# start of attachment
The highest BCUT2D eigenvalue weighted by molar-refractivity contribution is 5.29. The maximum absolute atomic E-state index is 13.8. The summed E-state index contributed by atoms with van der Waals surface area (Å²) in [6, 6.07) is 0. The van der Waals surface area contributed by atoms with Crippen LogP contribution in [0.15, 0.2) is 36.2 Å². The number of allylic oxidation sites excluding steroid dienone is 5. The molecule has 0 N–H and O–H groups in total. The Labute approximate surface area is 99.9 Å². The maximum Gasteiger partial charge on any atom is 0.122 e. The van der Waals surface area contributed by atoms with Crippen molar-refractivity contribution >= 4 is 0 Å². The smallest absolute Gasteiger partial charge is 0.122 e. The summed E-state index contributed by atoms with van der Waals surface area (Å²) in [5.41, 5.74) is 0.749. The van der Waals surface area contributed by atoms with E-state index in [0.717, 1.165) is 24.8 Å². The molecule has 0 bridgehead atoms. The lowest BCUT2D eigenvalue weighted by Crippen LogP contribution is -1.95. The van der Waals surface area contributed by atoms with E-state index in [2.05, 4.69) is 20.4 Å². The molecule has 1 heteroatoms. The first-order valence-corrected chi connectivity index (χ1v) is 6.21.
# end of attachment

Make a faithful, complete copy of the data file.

The highest BCUT2D eigenvalue weighted by molar-refractivity contribution is 5.29. The maximum absolute atomic E-state index is 13.8. The summed E-state index contributed by atoms with van der Waals surface area (Å²) in [6, 6.07) is 0. The van der Waals surface area contributed by atoms with Crippen LogP contribution in [0.15, 0.2) is 36.2 Å². The number of allylic oxidation sites excluding steroid dienone is 5. The molecule has 0 N–H and O–H groups in total. The Labute approximate surface area is 99.9 Å². The maximum Gasteiger partial charge on any atom is 0.122 e. The van der Waals surface area contributed by atoms with Crippen molar-refractivity contribution >= 4 is 0 Å². The smallest absolute Gasteiger partial charge is 0.122 e. The summed E-state index contributed by atoms with van der Waals surface area (Å²) in [5.41, 5.74) is 0.749. The van der Waals surface area contributed by atoms with E-state index in [0.717, 1.165) is 24.8 Å². The molecule has 0 bridgehead atoms. The lowest BCUT2D eigenvalue weighted by Crippen LogP contribution is -1.95. The van der Waals surface area contributed by atoms with E-state index in [2.05, 4.69) is 20.4 Å². The molecule has 1 heteroatoms. The first-order valence-corrected chi connectivity index (χ1v) is 6.21.